Before Karen Armstrong became an authority, both learned and accessible, on the religions of the world, she spent seven years in a convent. Her first memoir, Through the Narrow Gate, recounted those seven years. This book takes the reader beyond those years. through a period of intense sufferings and trials, and to the point where she discovers her true vocation.
The first part of this book recounts the end of her time in the convent. The brutal and, sometimes, absurd practices of the nuns numbed her mind and undermined her judgement. Ordered to practice sewing by a superior, she was punished for telling the older nun that the machine had no needle. ("You will go to that machine...and work on it every day, needle or no needle, until I give you permission to stop.") When she developed fainting attacks, complete with auras, she was told that she was looking for attention and sent to bed in disgrace. She lost her religious faith and faith in her academic abilities at the same time that her conscious mind became unreliable.
When she left the convent, she was emotionally exhausted and physically ill. Although she never thought that the fainting spells and terrifying visions were religious, she did believe what her doctors told her: they were "anxiety states" that could be treated by psychotherapy. (One doctor's words: "As long as you keep producing these 'interesting' psychic states, you are postponing the moment when you have to accept the unwelcome fact that when push comes to shove, you're not that interesting.")Her initial experiences in the outside world were unsatisfying and frightening. She tried to hide her lack of worldly skills with "a hard, intellectual manner that, [I] thought, provided me with some protection." The spells grew much worse as she began to find herself in places or situations but had no recollection of how she had gotten there.
Help came on a strange path: a job as a babysitter for a bright young boy with autism and epilepsy. Although her Oxford thesis had been rejected, although she began to relinquish hope for a normal life, and although she attempted suicide, she received a gift - a strange gift, but a gift, nonetheless. She fainted in a subway station and was taken to a hospital, where she was diagnosed with temporal lobe epilepsy. No longer were her fainting spells, hallucinations, or unremembered activities a sign of emotional instability: they were physical symptoms of a brain insult, and they could be treated like any other physical illness.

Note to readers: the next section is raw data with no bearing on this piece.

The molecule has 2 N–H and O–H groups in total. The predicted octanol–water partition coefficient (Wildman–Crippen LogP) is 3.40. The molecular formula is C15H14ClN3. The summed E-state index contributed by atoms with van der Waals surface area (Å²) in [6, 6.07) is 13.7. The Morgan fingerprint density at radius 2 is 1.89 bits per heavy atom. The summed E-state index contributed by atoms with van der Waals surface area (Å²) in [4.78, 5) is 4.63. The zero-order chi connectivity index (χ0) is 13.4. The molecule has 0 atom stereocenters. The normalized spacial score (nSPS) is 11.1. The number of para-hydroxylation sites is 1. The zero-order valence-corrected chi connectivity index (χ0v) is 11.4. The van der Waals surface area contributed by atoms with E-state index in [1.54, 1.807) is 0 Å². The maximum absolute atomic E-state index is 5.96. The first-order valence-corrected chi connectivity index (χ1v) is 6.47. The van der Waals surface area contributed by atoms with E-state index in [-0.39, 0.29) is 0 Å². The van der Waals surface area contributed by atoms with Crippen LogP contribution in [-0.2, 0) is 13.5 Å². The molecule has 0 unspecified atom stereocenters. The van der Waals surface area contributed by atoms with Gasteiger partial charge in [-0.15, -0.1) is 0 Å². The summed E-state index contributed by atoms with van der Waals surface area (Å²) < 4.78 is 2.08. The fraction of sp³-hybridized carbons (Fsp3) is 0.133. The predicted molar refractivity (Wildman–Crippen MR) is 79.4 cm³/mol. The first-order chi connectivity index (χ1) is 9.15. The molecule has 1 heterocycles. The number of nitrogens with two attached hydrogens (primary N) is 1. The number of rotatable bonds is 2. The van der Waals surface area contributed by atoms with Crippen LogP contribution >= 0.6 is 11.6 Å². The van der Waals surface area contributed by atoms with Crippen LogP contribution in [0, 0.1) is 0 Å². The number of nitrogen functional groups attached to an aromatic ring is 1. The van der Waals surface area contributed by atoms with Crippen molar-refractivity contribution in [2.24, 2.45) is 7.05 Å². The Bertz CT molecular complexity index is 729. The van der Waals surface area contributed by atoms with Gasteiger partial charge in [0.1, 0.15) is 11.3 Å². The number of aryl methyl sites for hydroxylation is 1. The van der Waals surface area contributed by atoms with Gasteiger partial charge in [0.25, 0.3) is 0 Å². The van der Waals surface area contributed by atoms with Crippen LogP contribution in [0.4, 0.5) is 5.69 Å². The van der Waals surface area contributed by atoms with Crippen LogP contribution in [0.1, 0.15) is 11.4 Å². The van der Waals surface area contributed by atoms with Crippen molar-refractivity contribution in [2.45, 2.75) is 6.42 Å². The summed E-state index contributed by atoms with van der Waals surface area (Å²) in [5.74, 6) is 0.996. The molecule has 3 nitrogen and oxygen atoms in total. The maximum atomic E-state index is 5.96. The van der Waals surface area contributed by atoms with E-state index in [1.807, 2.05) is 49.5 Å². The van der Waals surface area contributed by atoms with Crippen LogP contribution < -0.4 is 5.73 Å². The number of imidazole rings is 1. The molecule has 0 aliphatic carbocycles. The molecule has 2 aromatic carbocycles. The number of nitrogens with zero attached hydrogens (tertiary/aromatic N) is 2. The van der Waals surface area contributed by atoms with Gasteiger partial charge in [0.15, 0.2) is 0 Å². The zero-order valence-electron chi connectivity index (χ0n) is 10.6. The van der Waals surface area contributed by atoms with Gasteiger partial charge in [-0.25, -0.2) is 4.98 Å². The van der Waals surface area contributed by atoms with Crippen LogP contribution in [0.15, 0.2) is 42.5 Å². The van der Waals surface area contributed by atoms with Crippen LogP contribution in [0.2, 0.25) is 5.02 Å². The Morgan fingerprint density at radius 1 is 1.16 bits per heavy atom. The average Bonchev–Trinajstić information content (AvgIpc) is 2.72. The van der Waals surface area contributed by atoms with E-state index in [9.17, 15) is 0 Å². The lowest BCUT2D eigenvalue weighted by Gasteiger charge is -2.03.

"I could have been as emotionally stolid as a sloth and it would have made no difference," she writes. "For many people, a diagnosis of epilepsy must be unwelcome news, but for me it was an occasion of pure happiness."
As she recovered from the strain of years of needless suffering, she began to be interested in religion again. Commissioned to write and host television pieces about religion, she began to investigate and re-think all she had been taught. Her research began as an academic exercise, but led her from one surprise to another.
Historical scholarship about the New Testament led her to realize that not even Paul had considered Jesus divine: "... even he would have been dismayed by some of the theological conclusions that were later drawn from his letters." Her research expanded to other Abrahamic faiths, and, later, to Eastern religions.
As for Judaism :"From my earliest years, I had been taught that Judaism had become an empty faith: wedded to external observances and with no spiritual dimension... [Jews] could no longer understand the spirit that had originally inspired these now soulless commandments."
A Jewish advisor, Hyam Maccoby, led her to understanding that Christianity (especially the Catholocism she knew best) did not have the same structure or expectations as other religions. "Theology is just not important in Judaism, or in any other religion, really. There's no orthodoxy as you have it in the Catholic Church. No complicated creeds to which everybody must subscribe. No infallible pronouncements by a pope. Within reason, you can believe what you like." Instead, he said, Jews have "orthopraxy": "right practice rather than right belief. That's all. ... It's just poetry, really, ways of talking about the inexpressible. We Jews don't bother much about what we believe. We just do it instead."
Her research and understanding of Islam ("surrender") led her to realize "we seemed to find it difficult to regard Muslim faith and civilization with fairness and objectivity. The stereotypical view of Islam, first developed at the time of the Crusades, was in some profound way essential to our Western identity.... Westerners had needed to hate Islam; in the fantasies they created, it became everything that they hoped that they were not, and was made to epitomize everything that they feared that they were."
Ultimately, Armstrong developed her own philosophy of religion, including her conclusion about the religious ecstasy that can be found in stepping outside of one's own ego, and developing a compassionate nature that is brought to bear in all of one's dealings with the world.
Armstrong continues to research and write about religion in a way that causes this "spiritual agnostic" understand and admire its achievements even while its abuses have changed the world - especially the modern world.